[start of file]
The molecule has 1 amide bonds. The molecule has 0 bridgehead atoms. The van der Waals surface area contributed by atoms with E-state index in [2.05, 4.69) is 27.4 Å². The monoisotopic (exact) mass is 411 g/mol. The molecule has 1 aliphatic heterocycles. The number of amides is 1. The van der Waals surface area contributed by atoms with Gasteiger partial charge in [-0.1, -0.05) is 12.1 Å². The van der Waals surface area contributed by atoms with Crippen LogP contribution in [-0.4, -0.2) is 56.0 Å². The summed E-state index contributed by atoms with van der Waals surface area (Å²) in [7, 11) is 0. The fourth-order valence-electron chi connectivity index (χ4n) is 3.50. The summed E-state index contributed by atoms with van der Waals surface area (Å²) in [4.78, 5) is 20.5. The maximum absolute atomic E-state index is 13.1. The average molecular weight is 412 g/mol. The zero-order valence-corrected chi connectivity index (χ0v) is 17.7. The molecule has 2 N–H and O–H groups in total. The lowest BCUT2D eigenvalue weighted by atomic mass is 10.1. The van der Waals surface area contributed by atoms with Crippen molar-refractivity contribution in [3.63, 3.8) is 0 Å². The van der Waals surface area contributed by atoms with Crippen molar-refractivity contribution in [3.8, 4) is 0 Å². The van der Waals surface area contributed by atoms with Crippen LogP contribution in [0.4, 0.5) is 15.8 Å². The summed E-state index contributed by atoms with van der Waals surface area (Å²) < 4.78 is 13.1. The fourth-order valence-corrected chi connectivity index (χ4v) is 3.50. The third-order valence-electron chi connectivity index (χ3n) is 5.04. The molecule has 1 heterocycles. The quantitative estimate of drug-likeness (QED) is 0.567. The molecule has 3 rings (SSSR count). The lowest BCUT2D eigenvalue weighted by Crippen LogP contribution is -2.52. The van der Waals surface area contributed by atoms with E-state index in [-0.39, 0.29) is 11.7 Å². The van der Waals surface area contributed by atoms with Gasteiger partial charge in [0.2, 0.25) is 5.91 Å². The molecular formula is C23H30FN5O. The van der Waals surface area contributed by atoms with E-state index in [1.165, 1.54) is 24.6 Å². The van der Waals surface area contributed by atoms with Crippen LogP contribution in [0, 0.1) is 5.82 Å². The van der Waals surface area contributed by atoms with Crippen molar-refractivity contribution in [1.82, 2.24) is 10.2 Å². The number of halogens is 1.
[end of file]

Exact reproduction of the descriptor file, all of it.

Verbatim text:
The molecule has 1 amide bonds. The molecule has 0 bridgehead atoms. The van der Waals surface area contributed by atoms with E-state index in [2.05, 4.69) is 27.4 Å². The monoisotopic (exact) mass is 411 g/mol. The molecule has 1 aliphatic heterocycles. The number of amides is 1. The van der Waals surface area contributed by atoms with Gasteiger partial charge in [-0.1, -0.05) is 12.1 Å². The van der Waals surface area contributed by atoms with Crippen LogP contribution in [-0.4, -0.2) is 56.0 Å². The summed E-state index contributed by atoms with van der Waals surface area (Å²) in [7, 11) is 0. The fourth-order valence-electron chi connectivity index (χ4n) is 3.50. The summed E-state index contributed by atoms with van der Waals surface area (Å²) in [4.78, 5) is 20.5. The maximum absolute atomic E-state index is 13.1. The average molecular weight is 412 g/mol. The zero-order valence-corrected chi connectivity index (χ0v) is 17.7. The molecule has 2 N–H and O–H groups in total. The lowest BCUT2D eigenvalue weighted by atomic mass is 10.1. The van der Waals surface area contributed by atoms with Crippen molar-refractivity contribution in [3.63, 3.8) is 0 Å². The van der Waals surface area contributed by atoms with Crippen molar-refractivity contribution in [3.8, 4) is 0 Å². The van der Waals surface area contributed by atoms with Crippen LogP contribution in [0.4, 0.5) is 15.8 Å². The summed E-state index contributed by atoms with van der Waals surface area (Å²) < 4.78 is 13.1. The fourth-order valence-corrected chi connectivity index (χ4v) is 3.50. The third-order valence-electron chi connectivity index (χ3n) is 5.04. The molecule has 1 heterocycles. The quantitative estimate of drug-likeness (QED) is 0.567. The molecule has 3 rings (SSSR count). The lowest BCUT2D eigenvalue weighted by Crippen LogP contribution is -2.52. The van der Waals surface area contributed by atoms with E-state index in [-0.39, 0.29) is 11.7 Å². The van der Waals surface area contributed by atoms with Gasteiger partial charge in [0.2, 0.25) is 5.91 Å². The molecular formula is C23H30FN5O. The van der Waals surface area contributed by atoms with E-state index in [1.165, 1.54) is 24.6 Å². The van der Waals surface area contributed by atoms with Crippen LogP contribution in [0, 0.1) is 5.82 Å². The van der Waals surface area contributed by atoms with Crippen molar-refractivity contribution in [1.82, 2.24) is 10.2 Å². The number of halogens is 1.